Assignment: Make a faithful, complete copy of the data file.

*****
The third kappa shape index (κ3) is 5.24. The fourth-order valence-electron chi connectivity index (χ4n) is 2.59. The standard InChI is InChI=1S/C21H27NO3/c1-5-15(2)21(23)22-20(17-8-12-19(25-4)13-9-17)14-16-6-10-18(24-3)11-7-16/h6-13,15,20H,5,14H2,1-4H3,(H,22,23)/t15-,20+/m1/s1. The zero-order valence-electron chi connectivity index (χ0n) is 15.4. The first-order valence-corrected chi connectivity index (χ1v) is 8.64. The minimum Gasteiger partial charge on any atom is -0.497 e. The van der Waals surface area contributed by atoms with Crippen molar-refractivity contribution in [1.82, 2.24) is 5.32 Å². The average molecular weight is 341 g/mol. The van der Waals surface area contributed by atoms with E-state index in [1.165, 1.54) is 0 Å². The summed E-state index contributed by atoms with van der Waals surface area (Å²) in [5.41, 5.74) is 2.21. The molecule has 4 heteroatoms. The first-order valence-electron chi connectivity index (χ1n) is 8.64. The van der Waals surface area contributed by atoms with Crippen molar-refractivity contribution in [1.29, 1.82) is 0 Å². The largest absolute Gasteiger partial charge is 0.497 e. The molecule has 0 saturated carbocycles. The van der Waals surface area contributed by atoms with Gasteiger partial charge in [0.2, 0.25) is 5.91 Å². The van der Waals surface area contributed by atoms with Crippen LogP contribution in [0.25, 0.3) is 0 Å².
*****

The third kappa shape index (κ3) is 5.24. The fourth-order valence-electron chi connectivity index (χ4n) is 2.59. The standard InChI is InChI=1S/C21H27NO3/c1-5-15(2)21(23)22-20(17-8-12-19(25-4)13-9-17)14-16-6-10-18(24-3)11-7-16/h6-13,15,20H,5,14H2,1-4H3,(H,22,23)/t15-,20+/m1/s1. The zero-order valence-electron chi connectivity index (χ0n) is 15.4. The first-order valence-corrected chi connectivity index (χ1v) is 8.64. The minimum Gasteiger partial charge on any atom is -0.497 e. The van der Waals surface area contributed by atoms with Crippen molar-refractivity contribution in [1.82, 2.24) is 5.32 Å². The average molecular weight is 341 g/mol. The van der Waals surface area contributed by atoms with E-state index in [1.165, 1.54) is 0 Å². The summed E-state index contributed by atoms with van der Waals surface area (Å²) in [5.41, 5.74) is 2.21. The molecule has 4 heteroatoms. The first-order valence-electron chi connectivity index (χ1n) is 8.64. The van der Waals surface area contributed by atoms with Crippen molar-refractivity contribution in [1.29, 1.82) is 0 Å². The largest absolute Gasteiger partial charge is 0.497 e. The molecule has 0 saturated carbocycles. The van der Waals surface area contributed by atoms with Gasteiger partial charge in [0.2, 0.25) is 5.91 Å². The van der Waals surface area contributed by atoms with Crippen LogP contribution in [0.25, 0.3) is 0 Å².